It is told that there was once a grandson who claimed that his grandfather had been a hidden saint.
In attesting to his grandfather’s virtue, the grandson recounted the honourable work that his grandfather would do, the hours that he committed to prayer and study, and that he would donate ten percent to the poor.
The listeners were not particularly impressed since these are characteristics of any righteous and observant Jew.
The grandson continued saying, “My grandfather would give a tenth of his profits to [charity] and he would give a tenth of his losses as well.”
The listeners were perplexed.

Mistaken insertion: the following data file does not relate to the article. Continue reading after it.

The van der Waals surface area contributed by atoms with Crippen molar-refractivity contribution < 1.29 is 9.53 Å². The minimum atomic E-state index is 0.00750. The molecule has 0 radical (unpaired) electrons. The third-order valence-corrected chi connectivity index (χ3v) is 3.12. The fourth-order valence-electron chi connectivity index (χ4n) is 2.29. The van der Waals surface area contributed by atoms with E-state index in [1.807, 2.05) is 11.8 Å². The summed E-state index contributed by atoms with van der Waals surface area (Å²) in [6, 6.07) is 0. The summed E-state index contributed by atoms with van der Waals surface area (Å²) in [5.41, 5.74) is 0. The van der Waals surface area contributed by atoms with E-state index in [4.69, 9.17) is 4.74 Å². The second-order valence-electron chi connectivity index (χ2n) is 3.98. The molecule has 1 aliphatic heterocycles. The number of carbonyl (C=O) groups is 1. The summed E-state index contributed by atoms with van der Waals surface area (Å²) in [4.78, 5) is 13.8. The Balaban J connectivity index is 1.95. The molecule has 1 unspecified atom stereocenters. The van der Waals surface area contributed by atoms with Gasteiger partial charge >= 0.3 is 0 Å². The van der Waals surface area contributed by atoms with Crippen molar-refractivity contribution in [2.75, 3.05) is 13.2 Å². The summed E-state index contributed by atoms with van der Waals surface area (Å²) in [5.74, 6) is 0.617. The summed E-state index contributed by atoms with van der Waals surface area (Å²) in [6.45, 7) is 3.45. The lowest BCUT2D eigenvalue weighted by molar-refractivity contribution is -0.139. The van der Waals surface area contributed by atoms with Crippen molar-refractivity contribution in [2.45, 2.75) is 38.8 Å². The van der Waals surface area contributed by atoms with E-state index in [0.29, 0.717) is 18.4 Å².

The grandson then recounted a time that his grandfather had once lost an enormous sum of money owing to a professional mistake he made. He calculated a tenth of the loss and gave that money to the poor, “believing that the poor should not suffer from his own mistakes.”
I love this story and there are, as with all such Hasidic Tales, several layers and angles to it.
So often we are inclined to thank and praise God for the abundance in our lives, for the things that go according to plan, for the opportunities and experiences we gain.
But can we also tithe the time and money that we feel we don’t have?
It is a paradox apparent to all who reflect that there is often greater generosity in giving from our poverty than in giving from our abundance.